The “Apple Tax” in New Zealand – Tax Politics and Tax Policy

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Apple, along with other companies with global name recognition like Amazon, Gap, Google, Ikea, McDonalds, Microsoft and Starbucks, have had a lot of media coverage of late expressing concern that they pay little or no tax in the countries where they make sales around the world.

Most of the global brands are selling to New Zealanders, leading many commentators to observe that these entities seem to be paying little or no tax here. This article considers why that may be so under our current laws, and how changes to international tax policy settings could affect multinationals doing business here.

While politicians and tax policy makers have been upset about such tax strategies as Google’s “double Irish, Dutch sandwich” and have called for substantial reform of international tax settings and a new “fair share” approach amongst the various countries in which multinationals are doing business, it is important to understand that a century of international tax policy settings have left us with tax laws and state self-interest which facilitates, rather than discourages, tax minimisation behaviour.

Those policy settings, established in the pre-digital, pre-globalisation era, are now very much in the spotlight.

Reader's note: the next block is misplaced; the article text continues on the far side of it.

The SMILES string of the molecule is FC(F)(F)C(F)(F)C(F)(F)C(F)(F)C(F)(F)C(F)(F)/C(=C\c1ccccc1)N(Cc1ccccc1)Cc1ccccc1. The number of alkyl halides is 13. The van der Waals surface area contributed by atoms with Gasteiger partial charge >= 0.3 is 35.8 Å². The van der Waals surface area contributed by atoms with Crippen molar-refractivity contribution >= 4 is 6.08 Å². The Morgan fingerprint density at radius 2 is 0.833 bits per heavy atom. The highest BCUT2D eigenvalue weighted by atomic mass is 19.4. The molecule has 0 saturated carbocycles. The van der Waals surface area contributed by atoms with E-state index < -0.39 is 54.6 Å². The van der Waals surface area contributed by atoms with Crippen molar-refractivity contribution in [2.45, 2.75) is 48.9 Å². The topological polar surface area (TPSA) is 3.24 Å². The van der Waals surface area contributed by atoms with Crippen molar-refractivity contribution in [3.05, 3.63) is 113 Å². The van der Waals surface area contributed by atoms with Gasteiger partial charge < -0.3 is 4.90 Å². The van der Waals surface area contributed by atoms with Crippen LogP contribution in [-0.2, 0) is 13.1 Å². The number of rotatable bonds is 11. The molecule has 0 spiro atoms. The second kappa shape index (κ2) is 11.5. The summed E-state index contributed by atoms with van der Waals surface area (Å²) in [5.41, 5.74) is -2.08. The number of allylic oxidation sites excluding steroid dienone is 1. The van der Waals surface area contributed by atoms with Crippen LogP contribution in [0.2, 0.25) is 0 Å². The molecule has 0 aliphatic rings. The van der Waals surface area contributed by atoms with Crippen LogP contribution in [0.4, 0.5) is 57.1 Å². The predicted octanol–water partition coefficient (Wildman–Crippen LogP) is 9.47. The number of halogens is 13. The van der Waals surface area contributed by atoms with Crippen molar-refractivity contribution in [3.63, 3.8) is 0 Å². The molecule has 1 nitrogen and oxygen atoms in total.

Corporate taxpayers that take advantage of differences in tax regimes around the world are operating legally and not contravening New Zealand or other country’s tax laws.

Often, they are legitimately utilising the benefits currently offered by double tax agreements between New Zealand and other jurisdictions, and the tax differences under the laws of different countries, to minimise their New Zealand tax costs.

How does a double tax agreement work?

In summary, double tax agreements are agreements between two countries designed to (amongst other things) facilitate investment and trade by preventing double taxation of taxpayers involved in cross-border transactions.

Double tax agreements are part of our law. They are treaties which override our domestic tax legislation. These treaties determine which country or territory has the right to tax specific types of income, or limit the level of tax payable.

The “deal” under these agreements is generally that a country “trades away” its right to tax income with a source in that country, taxing instead on the basis of the residence of the taxpayer.

New Zealand governments have long understood the benefits of these treaties, and currently has 39 double tax agreements in place.

How might this affect multinational corporates such as Apple?